Does the May share price for IBC Advanced Alloys Corp. (CVE:IB) reflect what it's really worth? Today, we will estimate the stock's intrinsic value by taking the expected future cash flows and discounting them to their present value. The Discounted Cash Flow (DCF) model is the tool we will apply to do this. Models like these may appear beyond the comprehension of a lay person, but they're fairly easy to follow.
We generally believe that a company's value is the present value of all of the cash it will generate in the future. However, a DCF is just one valuation metric among many, and it is not without flaws. For those who are keen learners of equity analysis, the Simply Wall St analysis model here may be something of interest to you.
What's the estimated valuation?
We use what is known as a 2-stage model, which simply means we have two different periods of growth rates for the company's cash flows. Generally the first stage is higher growth, and the second stage is a lower growth phase. To begin with, we have to get estimates of the next ten years of cash flows. Seeing as no analyst estimates of free cash flow are available to us, we have extrapolate the previous free cash flow (FCF) from the company's last reported value. We assume companies with shrinking free cash flow will slow their rate of shrinkage, and that companies with growing free cash flow will see their growth rate slow, over this period. We do this to reflect that growth tends to slow more in the early years than it does in later years.
Generally we assume that a dollar today is more valuable than a dollar in the future, so we discount the value of these future cash flows to their estimated value in today's dollars:
10-year free cash flow (FCF) estimate
|Levered FCF ($, Millions)||US$792.0k||US$811.6k||US$829.4k||US$845.9k||US$861.6k||US$876.7k||US$891.5k||US$906.2k||US$920.7k||US$935.3k|
|Growth Rate Estimate Source||Est @ 2.88%||Est @ 2.48%||Est @ 2.19%||Est @ 1.99%||Est @ 1.85%||Est @ 1.76%||Est @ 1.69%||Est @ 1.64%||Est @ 1.61%||Est @ 1.58%|
|Present Value ($, Millions) Discounted @ 8.6%||US$0.7||US$0.7||US$0.6||US$0.6||US$0.6||US$0.5||US$0.5||US$0.5||US$0.4||US$0.4|
("Est" = FCF growth rate estimated by Simply Wall St)
Present Value of 10-year Cash Flow (PVCF) = US$5.0m
We now need to calculate the Terminal Value, which accounts for all the future cash flows after this ten year period. The Gordon Growth formula is used to calculate Terminal Value at a future annual growth rate equal to the 5-year average of the 10-year government bond yield of 1.5%. We discount the terminal cash flows to today's value at a cost of equity of 8.6%.
Terminal Value (TV)= FCF2030 × (1 + g) ÷ (r – g) = US$935k× (1 + 1.5%) ÷ (8.6%– 1.5%) = US$14m
Present Value of Terminal Value (PVTV)= TV / (1 + r)10= US$14m÷ ( 1 + 8.6%)10= US$5.9m
The total value is the sum of cash flows for the next ten years plus the discounted terminal value, which results in the Total Equity Value, which in this case is US$11m. In the final step we divide the equity value by the number of shares outstanding. Compared to the current share price of CA$0.2, the company appears around fair value at the time of writing. The assumptions in any calculation have a big impact on the valuation, so it is better to view this as a rough estimate, not precise down to the last cent.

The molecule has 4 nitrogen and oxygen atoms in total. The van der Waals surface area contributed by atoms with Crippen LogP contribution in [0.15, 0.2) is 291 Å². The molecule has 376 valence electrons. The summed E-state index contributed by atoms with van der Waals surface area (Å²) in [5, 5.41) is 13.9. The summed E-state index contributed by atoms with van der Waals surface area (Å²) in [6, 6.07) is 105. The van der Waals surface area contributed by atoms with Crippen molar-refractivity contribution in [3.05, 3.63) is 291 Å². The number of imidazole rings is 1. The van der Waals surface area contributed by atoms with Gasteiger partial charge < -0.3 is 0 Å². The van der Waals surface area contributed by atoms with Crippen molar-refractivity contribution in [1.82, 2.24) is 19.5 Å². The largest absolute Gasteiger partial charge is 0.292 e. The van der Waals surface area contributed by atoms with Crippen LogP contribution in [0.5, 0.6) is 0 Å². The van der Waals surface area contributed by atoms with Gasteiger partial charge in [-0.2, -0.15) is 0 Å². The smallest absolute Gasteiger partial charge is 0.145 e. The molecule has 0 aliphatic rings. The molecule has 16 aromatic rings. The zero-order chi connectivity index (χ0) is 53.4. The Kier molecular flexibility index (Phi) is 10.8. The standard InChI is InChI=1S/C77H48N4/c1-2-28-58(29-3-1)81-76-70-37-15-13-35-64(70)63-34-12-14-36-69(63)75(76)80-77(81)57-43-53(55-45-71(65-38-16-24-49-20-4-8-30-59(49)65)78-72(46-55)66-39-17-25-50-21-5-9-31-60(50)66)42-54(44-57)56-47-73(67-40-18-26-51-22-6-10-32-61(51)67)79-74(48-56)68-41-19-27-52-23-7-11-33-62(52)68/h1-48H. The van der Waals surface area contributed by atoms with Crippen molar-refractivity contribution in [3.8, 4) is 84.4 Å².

We would point out that the most important inputs to a discounted cash flow are the discount rate and of course the actual cash flows. Part of investing is coming up with your own evaluation of a company's future performance, so try the calculation yourself and check your own assumptions. The DCF also does not consider the possible cyclicality of an industry, or a company's future capital requirements, so it does not give a full picture of a company's potential performance. Given that we are looking at IBC Advanced Alloys as potential shareholders, the cost of equity is used as the discount rate, rather than the cost of capital (or weighted average cost of capital, WACC) which accounts for debt. In this calculation we've used 8.6%, which is based on a levered beta of 1.488. Beta is a measure of a stock's volatility, compared to the market as a whole. We get our beta from the industry average beta of globally comparable companies, with an imposed limit between 0.8 and 2.0, which is a reasonable range for a stable business.
Whilst important, the DCF calculation is only one of many factors that you need to assess for a company. It's not possible to obtain a foolproof valuation with a DCF model. Instead the best use for a DCF model is to test certain assumptions and theories to see if they would lead to the company being undervalued or overvalued. For instance, if the terminal value growth rate is adjusted slightly, it can dramatically alter the overall result. For IBC Advanced Alloys, we've compiled three additional factors you should look at:
- Risks: To that end, you should be aware of the 2 warning signs we've spotted with IBC Advanced Alloys .
- Other High Quality Alternatives: Do you like a good all-rounder? Explore our interactive list of high quality stocks to get an idea of what else is out there you may be missing!
- Other Top Analyst Picks: Interested to see what the analysts are thinking? Take a look at our interactive list of analysts' top stock picks to find out what they feel might have an attractive future outlook!
PS. Simply Wall St updates its DCF calculation for every Canadian stock every day, so if you want to find the intrinsic value of any other stock just search here.
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